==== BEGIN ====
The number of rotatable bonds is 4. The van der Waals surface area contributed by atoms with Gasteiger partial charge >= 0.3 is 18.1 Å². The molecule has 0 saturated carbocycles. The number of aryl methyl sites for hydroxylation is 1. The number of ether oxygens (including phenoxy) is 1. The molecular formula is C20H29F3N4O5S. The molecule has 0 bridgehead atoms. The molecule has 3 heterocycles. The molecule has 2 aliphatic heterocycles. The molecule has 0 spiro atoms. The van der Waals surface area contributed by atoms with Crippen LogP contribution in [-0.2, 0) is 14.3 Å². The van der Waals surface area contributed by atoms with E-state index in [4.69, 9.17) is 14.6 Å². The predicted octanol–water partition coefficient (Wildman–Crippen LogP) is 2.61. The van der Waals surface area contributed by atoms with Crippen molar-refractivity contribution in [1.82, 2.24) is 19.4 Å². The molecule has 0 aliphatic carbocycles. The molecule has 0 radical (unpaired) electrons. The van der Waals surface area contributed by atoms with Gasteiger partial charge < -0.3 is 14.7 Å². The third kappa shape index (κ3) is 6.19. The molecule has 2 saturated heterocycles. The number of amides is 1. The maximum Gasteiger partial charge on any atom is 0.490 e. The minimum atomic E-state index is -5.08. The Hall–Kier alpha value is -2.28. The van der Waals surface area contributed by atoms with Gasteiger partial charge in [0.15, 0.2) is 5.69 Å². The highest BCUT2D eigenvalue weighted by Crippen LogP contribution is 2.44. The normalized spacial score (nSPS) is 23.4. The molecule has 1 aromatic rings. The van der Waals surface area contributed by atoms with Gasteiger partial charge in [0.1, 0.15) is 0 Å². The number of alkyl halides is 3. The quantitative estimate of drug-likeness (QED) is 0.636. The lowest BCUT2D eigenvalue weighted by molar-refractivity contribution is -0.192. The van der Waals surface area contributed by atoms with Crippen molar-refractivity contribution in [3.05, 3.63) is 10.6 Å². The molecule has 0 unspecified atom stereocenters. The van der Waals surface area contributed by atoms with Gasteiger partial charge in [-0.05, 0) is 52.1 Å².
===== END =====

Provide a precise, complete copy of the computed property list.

The number of rotatable bonds is 4. The van der Waals surface area contributed by atoms with Gasteiger partial charge >= 0.3 is 18.1 Å². The molecule has 0 saturated carbocycles. The number of aryl methyl sites for hydroxylation is 1. The number of ether oxygens (including phenoxy) is 1. The molecular formula is C20H29F3N4O5S. The molecule has 0 bridgehead atoms. The molecule has 3 heterocycles. The molecule has 2 aliphatic heterocycles. The molecule has 0 spiro atoms. The van der Waals surface area contributed by atoms with Crippen LogP contribution in [-0.2, 0) is 14.3 Å². The van der Waals surface area contributed by atoms with E-state index in [4.69, 9.17) is 14.6 Å². The predicted octanol–water partition coefficient (Wildman–Crippen LogP) is 2.61. The van der Waals surface area contributed by atoms with Crippen molar-refractivity contribution in [1.82, 2.24) is 19.4 Å². The molecule has 0 aliphatic carbocycles. The molecule has 0 radical (unpaired) electrons. The van der Waals surface area contributed by atoms with Gasteiger partial charge < -0.3 is 14.7 Å². The third kappa shape index (κ3) is 6.19. The molecule has 2 saturated heterocycles. The number of amides is 1. The maximum Gasteiger partial charge on any atom is 0.490 e. The minimum atomic E-state index is -5.08. The Hall–Kier alpha value is -2.28. The van der Waals surface area contributed by atoms with Gasteiger partial charge in [0.15, 0.2) is 5.69 Å². The highest BCUT2D eigenvalue weighted by Crippen LogP contribution is 2.44. The normalized spacial score (nSPS) is 23.4. The molecule has 1 aromatic rings. The van der Waals surface area contributed by atoms with Gasteiger partial charge in [0.1, 0.15) is 0 Å². The number of alkyl halides is 3. The quantitative estimate of drug-likeness (QED) is 0.636. The lowest BCUT2D eigenvalue weighted by molar-refractivity contribution is -0.192. The van der Waals surface area contributed by atoms with Crippen molar-refractivity contribution in [3.05, 3.63) is 10.6 Å². The molecule has 0 unspecified atom stereocenters. The van der Waals surface area contributed by atoms with Gasteiger partial charge in [-0.05, 0) is 52.1 Å².